The art of Louis Vuitton luxury

The art of Louis Vuitton #luxury thestar.com.my/Lifestyle/Wome…

The painstaking process of creating a single piece of high jewellery takes hundreds of hours (From TheStar.com.my)

This is a range that has collector’s pieces and are a definition of true luxury. When asked to explain what luxury is, [chairman and CEO of Louis Vuitton, Michael] Burke had this to say: “Enduring quality, creativity … it’s a blend of the past and future. The creative approach has to be forward looking, always contemplating to strive for uniqueness but in a relevant way.”

“In other words, it’s creativity that has its origins. A sense of place, sense of belonging, the creativity has to match with the fundamental values of the House, together with uncompromising quality and provenance. Provenance when we go back to materials, in this particular piece, we’re talking about gemstones, metal, but it’s just as true with shoes, handbags, leather, fabrics, ready-to-wear. So uncompromising provenance, material, the meeting of that and the creative mind and the hand.

“At the end of day, the hand makes these pieces. To have one foot in the past with the values of the House and one foot resolutely in the future with the creativity of the mind, that’s what luxury is.”

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Compensation culture and the world of luxury

Compensation culture and the world of luxury lnkd.in/dQZBztH

Jeremy Haines, Director of Haines McGregor

The world of luxury is essentially based on a European precedent – one of heritage, hierarchy and layers of closely codified status. Evidence for it can be found in the nature of the deeply embedded iconography of luxury.

Brands and their logos, come adorned with insignia, crests and shields derived from the world of heraldry and medieval symbolism. We barely notice that the laurel wreaths and eagle’s wings that embellish modern-day high performance brands can be traced back to Roman origins from two thousand years ago.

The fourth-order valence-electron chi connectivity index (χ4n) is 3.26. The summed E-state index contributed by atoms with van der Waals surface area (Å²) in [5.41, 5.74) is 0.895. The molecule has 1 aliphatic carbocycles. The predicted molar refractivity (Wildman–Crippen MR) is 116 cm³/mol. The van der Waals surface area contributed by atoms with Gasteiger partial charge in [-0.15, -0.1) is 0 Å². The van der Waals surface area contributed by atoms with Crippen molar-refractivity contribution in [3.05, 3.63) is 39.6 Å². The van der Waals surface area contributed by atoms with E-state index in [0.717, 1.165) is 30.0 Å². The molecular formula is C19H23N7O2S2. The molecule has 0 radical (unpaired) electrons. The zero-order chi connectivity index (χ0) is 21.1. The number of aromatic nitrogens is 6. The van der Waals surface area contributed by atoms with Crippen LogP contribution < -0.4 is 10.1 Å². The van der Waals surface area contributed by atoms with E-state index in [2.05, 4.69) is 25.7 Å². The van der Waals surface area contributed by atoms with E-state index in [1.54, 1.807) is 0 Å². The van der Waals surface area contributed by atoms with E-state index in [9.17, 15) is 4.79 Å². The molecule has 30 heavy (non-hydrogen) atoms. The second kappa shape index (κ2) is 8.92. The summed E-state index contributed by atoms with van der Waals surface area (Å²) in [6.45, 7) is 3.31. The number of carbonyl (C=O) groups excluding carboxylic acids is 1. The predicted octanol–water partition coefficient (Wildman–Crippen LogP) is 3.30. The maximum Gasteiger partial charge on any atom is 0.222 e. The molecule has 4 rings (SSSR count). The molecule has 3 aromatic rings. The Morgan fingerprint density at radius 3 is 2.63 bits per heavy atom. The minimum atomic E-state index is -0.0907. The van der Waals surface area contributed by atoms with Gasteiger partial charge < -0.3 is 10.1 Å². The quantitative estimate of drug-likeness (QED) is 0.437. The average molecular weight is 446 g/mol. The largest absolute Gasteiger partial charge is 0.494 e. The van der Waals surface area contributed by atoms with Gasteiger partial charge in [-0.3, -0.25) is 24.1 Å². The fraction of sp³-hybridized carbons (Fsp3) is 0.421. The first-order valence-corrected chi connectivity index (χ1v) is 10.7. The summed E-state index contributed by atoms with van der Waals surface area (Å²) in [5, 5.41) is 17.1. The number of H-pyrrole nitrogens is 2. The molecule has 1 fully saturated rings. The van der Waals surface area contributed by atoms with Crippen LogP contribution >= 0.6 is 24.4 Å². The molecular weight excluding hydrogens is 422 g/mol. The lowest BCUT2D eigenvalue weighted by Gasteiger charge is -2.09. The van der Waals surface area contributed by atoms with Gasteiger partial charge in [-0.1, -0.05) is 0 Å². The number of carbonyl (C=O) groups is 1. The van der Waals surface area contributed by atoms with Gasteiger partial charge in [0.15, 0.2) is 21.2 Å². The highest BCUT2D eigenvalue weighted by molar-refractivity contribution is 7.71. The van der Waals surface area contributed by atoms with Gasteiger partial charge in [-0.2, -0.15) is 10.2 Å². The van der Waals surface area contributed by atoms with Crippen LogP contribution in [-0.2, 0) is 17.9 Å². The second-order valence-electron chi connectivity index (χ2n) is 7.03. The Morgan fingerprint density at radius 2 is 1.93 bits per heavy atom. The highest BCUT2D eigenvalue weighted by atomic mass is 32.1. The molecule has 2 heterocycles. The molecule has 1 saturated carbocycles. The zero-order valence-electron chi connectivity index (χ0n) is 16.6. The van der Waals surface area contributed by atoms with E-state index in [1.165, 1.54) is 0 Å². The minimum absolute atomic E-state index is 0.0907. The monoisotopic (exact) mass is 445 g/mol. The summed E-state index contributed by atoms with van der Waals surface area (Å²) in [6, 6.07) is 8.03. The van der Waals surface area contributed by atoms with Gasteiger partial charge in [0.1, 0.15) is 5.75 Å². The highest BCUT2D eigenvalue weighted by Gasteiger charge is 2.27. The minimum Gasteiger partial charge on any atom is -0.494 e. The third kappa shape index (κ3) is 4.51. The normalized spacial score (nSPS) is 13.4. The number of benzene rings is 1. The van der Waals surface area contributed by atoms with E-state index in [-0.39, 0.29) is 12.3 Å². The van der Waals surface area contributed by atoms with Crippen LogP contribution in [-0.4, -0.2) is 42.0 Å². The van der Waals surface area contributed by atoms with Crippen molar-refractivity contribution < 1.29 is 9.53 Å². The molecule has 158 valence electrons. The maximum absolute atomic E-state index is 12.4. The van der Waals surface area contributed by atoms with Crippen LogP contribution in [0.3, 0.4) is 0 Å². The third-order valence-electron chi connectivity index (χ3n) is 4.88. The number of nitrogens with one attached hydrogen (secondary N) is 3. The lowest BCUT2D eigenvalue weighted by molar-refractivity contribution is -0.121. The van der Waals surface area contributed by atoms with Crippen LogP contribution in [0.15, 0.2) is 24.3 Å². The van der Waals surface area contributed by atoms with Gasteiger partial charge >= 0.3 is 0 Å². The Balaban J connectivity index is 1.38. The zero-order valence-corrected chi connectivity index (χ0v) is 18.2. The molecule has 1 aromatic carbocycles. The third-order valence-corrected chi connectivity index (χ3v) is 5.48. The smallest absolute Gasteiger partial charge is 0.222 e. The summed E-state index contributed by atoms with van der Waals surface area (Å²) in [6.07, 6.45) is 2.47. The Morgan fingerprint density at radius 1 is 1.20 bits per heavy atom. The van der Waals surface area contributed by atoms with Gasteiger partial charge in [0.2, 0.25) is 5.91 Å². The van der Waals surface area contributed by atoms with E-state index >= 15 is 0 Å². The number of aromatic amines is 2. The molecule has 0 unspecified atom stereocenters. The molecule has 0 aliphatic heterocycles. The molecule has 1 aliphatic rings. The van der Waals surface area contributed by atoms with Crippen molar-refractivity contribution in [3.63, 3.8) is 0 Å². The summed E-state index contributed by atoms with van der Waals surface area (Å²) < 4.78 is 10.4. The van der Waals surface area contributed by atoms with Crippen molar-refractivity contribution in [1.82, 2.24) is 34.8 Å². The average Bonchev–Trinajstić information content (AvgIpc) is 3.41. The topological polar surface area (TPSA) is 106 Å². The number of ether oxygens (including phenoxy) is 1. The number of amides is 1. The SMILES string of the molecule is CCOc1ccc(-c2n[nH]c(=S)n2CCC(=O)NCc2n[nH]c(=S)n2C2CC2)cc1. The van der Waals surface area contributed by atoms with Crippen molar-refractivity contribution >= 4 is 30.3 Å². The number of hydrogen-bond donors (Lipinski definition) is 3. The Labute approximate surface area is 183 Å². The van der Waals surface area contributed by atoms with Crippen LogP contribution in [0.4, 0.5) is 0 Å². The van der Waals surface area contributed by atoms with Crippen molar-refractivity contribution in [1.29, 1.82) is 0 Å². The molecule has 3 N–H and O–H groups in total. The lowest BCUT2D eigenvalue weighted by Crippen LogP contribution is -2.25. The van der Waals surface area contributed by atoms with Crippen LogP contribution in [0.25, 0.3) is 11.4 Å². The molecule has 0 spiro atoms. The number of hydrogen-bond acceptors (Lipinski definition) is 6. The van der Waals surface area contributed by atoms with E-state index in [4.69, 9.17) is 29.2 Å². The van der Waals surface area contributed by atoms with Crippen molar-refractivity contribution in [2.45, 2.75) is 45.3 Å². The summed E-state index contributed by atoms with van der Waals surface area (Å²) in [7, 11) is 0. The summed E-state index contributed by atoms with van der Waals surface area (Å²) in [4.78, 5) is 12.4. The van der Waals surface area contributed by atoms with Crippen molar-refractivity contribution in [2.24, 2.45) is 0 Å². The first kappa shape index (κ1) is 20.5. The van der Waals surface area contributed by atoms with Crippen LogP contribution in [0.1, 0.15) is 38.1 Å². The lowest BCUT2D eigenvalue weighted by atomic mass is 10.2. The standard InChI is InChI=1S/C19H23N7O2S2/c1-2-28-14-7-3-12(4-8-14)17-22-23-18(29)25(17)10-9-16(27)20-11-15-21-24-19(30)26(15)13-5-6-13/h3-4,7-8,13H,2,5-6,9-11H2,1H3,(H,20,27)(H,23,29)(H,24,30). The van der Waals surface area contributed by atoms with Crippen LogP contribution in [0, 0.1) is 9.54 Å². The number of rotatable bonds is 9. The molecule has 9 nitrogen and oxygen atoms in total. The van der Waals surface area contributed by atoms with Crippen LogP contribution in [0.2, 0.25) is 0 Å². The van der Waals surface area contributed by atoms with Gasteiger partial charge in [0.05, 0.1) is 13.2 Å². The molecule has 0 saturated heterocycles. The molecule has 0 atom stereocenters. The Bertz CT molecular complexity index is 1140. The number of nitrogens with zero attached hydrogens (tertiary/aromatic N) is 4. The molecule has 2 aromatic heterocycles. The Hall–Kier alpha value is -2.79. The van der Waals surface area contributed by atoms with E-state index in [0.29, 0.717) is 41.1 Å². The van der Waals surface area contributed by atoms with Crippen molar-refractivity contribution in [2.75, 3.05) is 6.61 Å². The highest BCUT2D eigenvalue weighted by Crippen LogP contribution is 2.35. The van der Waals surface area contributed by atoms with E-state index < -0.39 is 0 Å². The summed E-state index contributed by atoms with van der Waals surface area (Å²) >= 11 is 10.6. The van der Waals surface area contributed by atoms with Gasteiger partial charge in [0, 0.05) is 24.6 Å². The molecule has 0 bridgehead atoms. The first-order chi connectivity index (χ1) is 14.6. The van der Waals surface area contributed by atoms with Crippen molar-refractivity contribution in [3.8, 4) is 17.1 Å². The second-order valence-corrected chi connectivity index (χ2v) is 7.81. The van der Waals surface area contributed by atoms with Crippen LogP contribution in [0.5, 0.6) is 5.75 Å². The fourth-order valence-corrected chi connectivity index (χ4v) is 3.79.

So why are these reassuring badges of quality required? [...]

The early psychologists believed that people have a basic need to cleanse or purify their instinctive desires. The concept, known as a sublimation, is one in which base drives manifest themselves in more lofty or socially acceptable substitutions, be they artistic, religious, intellectual or even philanthropic. At the very least, in a modern context, people are inclined to seek a rational justification for their own emotionally driven actions. Recent economic turmoil has heightened sensitivity around the justification of an extravagant lifestyle, while not diminishing its attractiveness. And this is in a context in which consumption is more culturally acceptable, even essential to economic prosperity. Trend spotters point to the growth in less ostentatious, more covert luxury, with the rise of services such as private islands or executive protection. [...]

In France, for example, luxury is not simply pleasure or gratification. It is elevated to an art form to be a reflection of one’s sophistication and connoisseurship, the demonstration of an ability to appreciate beauty.

With Anglo Saxon and typically more protestant-influenced cultures, philosophical aspirations are replaced with a respect for hard work and dedication. For them, it is the functional instead of the intellectual and the idea that pleasure has been earned.

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